The Malawi Nyabinghi Council says Rastafarian children are being denied access to education as they are being sent home from public schools because of their religion.
Speaking to Malawi24, Nyabinghi council of Malawi publicity secretary Ras Patrick Galawanda said this week alone three children, including two from the same family, have been sent home from school because of negative perceptions against wearing the dreadlocks.
He said the students include Faith Chikopa who is a form 3 student at Mloza Secondary School as well as Ganizani Maxwell and Chipiliro Maxwell who were denied access to education at Kuchisiyo primary school.
Asked if the government was committed to the idea of allowing them in the public schools, Galawanda said: “For the past year we have been engaging the former principal secretary in the ministry of education, Mr Justin Saidi who referred the matter to Public Affairs Committee PAC. Now because the government has changed PAC has also changed tune as if they don’t know anything about it,” he said.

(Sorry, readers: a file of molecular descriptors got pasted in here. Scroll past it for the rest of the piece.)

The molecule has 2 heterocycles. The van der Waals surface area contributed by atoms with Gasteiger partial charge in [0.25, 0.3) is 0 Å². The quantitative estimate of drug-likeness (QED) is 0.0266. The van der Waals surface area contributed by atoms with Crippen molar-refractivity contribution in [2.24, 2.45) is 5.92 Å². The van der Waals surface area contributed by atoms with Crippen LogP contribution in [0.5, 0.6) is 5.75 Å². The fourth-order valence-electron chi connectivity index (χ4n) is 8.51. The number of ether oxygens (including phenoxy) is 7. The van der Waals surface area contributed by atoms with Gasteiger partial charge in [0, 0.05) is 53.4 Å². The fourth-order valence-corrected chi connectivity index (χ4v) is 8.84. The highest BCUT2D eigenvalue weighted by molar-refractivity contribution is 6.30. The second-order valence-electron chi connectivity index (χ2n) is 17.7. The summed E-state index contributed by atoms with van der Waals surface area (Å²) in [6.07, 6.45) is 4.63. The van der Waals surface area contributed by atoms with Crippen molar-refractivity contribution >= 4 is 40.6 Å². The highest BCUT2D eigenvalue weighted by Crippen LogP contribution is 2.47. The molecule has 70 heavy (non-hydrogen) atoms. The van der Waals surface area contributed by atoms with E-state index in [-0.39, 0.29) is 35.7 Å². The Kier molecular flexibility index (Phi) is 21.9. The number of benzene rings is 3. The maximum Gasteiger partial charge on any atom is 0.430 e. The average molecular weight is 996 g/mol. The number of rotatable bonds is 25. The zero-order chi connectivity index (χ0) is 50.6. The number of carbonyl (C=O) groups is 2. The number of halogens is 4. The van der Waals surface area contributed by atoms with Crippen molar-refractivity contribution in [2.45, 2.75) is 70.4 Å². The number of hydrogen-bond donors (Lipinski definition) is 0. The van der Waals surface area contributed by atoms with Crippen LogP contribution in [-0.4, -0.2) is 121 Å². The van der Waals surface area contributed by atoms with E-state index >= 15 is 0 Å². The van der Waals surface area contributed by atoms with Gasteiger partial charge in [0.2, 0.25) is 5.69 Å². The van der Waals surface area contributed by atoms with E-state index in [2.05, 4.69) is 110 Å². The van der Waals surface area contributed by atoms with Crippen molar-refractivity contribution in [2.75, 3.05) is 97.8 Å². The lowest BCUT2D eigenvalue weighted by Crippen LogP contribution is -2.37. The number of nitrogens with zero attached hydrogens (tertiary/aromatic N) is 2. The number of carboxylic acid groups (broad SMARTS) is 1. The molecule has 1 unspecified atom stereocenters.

Galawanda continued that education is one of the most basic human rights and everyone deserves to access it.
“Tonse government must strive to give education to youth at all cost. As a county we must priorities access to education and provide the necessary support to those in need. Education enables people to think and act for themselves, it ensures people are not manipulated anyhow,” he said.
Rastafarianism is a religious movement which has distinctive code of behavior and dress including wearing of dreadlocks, rejection of western medicine and adherence to a diet which excludes meat and milk.
In January this year, the Court in Malawi ruled THAT all public schools should allow students with dreadlocks.